Racks is now an upscale lounge, selling less beer and more cocktails and seeing more women and couples come through the doors.
The hardest part, however, came from the name change. Regulars were calling up Vicary worried the place had been sold, but since its re-opening, the community has adapted to the change.
“They’re not getting off stools or throwing their napkins on the floor. It’s a different atmosphere so they act differently,” Vicary explains of the biker crowd. “Instead of the Motel 6, they’re going to the Marriott.”
“I got caught in that rat race,” Vicary now admits, as keeping Racks a player in the bar industry often was daunting. Instead of sitting in her office paying bills all day, Vicary says Taffer made her realize that she needed to be more present, checking on staff and customers, even making sure the bathrooms are clean, throughout the night.
“I had been letting things go. Could things have been better? Absolutely. I didn’t know what direction to go,” she says. “It’s kind of like when you’re with someone for a long time and you’re not happy but you stay there until you find someone different, and then wonder, ‘What was I doing before?’”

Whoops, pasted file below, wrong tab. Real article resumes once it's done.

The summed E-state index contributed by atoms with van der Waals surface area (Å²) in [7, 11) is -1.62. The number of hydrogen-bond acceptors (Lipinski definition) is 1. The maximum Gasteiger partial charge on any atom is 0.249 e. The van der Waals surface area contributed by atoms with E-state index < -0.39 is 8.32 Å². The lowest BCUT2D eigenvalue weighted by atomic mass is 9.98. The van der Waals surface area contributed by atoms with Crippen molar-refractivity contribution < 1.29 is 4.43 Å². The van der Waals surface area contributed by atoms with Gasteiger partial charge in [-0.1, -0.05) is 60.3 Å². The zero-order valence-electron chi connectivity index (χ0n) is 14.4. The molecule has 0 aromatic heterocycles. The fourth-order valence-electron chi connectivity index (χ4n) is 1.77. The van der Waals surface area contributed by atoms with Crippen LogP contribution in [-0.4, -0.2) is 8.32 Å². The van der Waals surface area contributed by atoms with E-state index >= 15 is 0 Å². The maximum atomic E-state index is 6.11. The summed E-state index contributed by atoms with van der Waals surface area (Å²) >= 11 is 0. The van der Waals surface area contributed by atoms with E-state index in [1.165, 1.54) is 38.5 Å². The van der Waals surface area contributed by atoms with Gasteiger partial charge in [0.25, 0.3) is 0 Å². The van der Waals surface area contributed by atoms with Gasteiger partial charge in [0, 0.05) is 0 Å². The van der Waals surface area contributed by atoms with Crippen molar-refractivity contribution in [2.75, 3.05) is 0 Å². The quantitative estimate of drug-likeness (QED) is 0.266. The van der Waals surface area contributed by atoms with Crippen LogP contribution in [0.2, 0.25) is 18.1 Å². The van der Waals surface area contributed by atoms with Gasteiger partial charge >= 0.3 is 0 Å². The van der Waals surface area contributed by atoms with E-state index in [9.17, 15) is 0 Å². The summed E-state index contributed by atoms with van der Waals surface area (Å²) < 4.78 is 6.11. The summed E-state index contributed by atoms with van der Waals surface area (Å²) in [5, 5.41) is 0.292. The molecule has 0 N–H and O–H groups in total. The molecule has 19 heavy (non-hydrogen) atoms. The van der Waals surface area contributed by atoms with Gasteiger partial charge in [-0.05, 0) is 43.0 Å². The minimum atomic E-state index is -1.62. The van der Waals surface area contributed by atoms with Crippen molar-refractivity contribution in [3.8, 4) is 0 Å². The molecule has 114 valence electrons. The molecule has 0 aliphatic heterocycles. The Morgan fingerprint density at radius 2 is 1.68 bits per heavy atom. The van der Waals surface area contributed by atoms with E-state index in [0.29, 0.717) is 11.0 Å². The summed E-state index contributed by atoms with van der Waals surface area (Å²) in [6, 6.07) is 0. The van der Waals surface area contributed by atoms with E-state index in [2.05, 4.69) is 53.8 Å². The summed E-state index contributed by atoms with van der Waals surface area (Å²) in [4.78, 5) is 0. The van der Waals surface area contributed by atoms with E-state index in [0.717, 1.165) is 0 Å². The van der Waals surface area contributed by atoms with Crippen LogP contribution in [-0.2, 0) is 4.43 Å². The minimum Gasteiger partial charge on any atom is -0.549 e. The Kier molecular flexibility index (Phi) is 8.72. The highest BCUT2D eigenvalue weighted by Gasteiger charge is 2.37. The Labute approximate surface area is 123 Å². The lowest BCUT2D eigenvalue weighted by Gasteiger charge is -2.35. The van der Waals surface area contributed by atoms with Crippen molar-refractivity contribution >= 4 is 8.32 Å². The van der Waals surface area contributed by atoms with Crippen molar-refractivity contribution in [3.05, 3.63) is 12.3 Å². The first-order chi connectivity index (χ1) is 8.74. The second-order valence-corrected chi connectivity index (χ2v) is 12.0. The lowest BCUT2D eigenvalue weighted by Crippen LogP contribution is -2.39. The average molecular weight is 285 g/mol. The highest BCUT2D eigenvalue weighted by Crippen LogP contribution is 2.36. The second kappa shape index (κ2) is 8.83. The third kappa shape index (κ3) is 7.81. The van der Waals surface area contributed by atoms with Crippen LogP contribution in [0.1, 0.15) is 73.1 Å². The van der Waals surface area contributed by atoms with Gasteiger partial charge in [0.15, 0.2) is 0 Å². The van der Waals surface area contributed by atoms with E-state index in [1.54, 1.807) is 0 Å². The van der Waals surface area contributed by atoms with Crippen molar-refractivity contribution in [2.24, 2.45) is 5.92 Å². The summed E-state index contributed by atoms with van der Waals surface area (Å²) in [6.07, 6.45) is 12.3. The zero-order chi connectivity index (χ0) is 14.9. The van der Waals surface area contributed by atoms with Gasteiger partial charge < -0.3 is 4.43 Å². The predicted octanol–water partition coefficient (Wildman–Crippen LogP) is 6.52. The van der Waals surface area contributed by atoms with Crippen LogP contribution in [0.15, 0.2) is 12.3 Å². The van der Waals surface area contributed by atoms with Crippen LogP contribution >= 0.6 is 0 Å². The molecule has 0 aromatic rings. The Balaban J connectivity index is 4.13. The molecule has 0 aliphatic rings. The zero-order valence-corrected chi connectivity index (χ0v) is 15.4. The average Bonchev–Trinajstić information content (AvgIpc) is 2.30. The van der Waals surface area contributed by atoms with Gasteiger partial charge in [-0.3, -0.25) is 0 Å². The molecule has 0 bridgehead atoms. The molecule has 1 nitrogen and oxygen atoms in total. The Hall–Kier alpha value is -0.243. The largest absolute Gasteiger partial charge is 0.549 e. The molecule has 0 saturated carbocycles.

With a well-trained staff, a more upscale ambiance and new food menus, Racks Bourbon and Billiards is doing about two and a half times the revenue Angels Sports Bar was pulling in.
Of course, Taffer’s guidance influenced the change, but he credits Vicary for accomplishing this major feat, noting she had the courage to make the needed changes.
“She’s remarkable as an owner. She accepted what was wrong and had confidence to do it,” he explains. “She believed in herself to do it and was willing to walk down this unknown road, which I was taking her down,” proving that with just a little elbow grease and an open mind to change, success is always within reach.